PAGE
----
According to the Federal Emergency Management Agency, a mudslide is defined as earth and rock that travels downhill whereas a mudflow is a liquid stream of mud. Flood insurance covers both flood and mudflow damage, but only covers mudslide damage if defined exactly as the Standard Flood Insurance Policy defines Mudflow. Visit www.floodsmart.gov for more information.
Do your research on flood zones and potential mudslide areas before making property purchases. Remember to talk to your insurance agent about your protection options, as mudslides aren’t covered by standard insurance policies.
Here are a few things you can do to help minimize water and wind damage to your home and property:
* Hire an inspector to evaluate your home. Homeowners insurance will not cover damages that are a result of pre-existing conditions and negligence, so cover your bases and address these issues before they lead to bigger problems.
* Check for cracks or chips in windows and inspect their seals, too. Door seals should also be inspected. Strong winds can easily shatter glass, inviting debris and water into your home. Weak seals and small leaks can create bigger issues if the water gets into the walls.
* Evaluate your roof. The roof of your home is an important barrier that protects your property from wind and rain. Loose shingling and weak spots can lead to widespread roof damage, roof collapse or complete exposure of the interior of your home to Mother Nature. Address any leaks immediately.
* Have the foundation inspected for cracks and leaks.
* Remove trees and branches that are dead or dying from your yard to minimize the chances of damage to your home from fallen trees or snapped limbs. Remove branches and limbs in close proximity to your home. It may be smart to trim or relocate trees that are too close to your home.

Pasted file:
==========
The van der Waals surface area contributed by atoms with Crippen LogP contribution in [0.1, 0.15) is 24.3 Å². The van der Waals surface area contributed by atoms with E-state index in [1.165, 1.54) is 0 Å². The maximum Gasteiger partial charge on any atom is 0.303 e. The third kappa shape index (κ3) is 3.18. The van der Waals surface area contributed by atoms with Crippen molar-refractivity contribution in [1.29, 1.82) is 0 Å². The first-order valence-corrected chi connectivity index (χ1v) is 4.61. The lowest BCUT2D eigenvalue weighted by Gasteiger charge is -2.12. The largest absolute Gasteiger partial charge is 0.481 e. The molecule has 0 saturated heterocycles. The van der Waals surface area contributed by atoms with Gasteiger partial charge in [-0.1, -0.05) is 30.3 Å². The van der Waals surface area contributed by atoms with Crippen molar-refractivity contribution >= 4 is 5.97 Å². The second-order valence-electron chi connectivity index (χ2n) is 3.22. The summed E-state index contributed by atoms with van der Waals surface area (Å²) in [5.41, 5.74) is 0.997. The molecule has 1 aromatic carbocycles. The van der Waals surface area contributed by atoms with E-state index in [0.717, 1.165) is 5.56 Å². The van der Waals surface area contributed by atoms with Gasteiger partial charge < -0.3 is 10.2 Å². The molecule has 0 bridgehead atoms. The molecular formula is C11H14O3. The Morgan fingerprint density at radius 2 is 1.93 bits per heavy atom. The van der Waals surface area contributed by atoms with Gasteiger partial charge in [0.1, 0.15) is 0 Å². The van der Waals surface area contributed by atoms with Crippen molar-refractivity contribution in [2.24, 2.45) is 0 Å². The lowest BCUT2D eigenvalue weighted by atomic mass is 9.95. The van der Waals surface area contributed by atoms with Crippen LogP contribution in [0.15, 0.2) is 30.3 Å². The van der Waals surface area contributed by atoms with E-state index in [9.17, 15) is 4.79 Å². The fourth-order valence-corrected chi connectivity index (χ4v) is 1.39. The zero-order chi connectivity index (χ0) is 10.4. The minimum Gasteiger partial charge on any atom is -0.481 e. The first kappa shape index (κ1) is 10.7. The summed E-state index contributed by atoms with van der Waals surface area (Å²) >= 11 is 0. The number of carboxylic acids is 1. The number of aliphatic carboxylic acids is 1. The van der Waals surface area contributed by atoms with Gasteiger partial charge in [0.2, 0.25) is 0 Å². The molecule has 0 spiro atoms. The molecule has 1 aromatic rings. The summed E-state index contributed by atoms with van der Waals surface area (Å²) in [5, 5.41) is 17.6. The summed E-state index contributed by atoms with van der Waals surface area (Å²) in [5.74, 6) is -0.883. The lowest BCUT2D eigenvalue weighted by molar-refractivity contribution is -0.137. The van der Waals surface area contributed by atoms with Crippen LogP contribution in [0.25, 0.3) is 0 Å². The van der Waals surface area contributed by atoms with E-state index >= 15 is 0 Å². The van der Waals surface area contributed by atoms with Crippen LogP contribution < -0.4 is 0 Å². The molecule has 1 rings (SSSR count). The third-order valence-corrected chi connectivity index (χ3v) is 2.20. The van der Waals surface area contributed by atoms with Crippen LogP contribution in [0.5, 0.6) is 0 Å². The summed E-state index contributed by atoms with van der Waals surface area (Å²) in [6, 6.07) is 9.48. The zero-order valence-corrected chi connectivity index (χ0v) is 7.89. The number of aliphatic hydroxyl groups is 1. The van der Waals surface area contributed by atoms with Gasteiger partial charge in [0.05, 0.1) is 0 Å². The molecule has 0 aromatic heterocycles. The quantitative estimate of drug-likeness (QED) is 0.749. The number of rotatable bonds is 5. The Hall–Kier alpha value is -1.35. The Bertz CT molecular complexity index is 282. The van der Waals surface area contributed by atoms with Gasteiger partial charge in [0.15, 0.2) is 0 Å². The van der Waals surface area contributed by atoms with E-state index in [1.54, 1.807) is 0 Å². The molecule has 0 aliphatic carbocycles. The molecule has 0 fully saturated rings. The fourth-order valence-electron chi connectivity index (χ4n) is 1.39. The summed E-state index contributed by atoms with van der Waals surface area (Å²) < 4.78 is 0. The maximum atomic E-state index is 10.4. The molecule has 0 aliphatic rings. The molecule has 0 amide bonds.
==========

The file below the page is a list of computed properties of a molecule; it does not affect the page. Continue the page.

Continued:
* Keep an up-to-date inventory of your personal property in the event you need to make a claim.
* Speak with your insurance agent to review and understand the ins and outs of your homeowners insurance policy to ensure there are no surprises down the road.
* Determine whether or not your home is located in a flood plain, and consider purchasing federal flood insurance if it is.
* Avoid driving on roads that pass through flood plains and parking in areas where flooding is a hazard when possible.
* Contact your insurance carrier or agent immediately and file a homeowners claim.
* If your property has sustained damage from a flood or mudflow and you have flood insurance, file a separate claim under your federal flood insurance.
* Remember to evaluate and document all damages in the event that rain or wind causes destruction on your property to help the claim process move forward smoothly.
* If your home is unsafe, take your family and pets out of the house. Your homeowners insurance may provide for alternative housing costs if you need to evacuate your home.
Save yourself the headache and hassle and make necessary repairs before inclement weather hits. These simple steps can reduce repair costs and may pay off big time in the long run.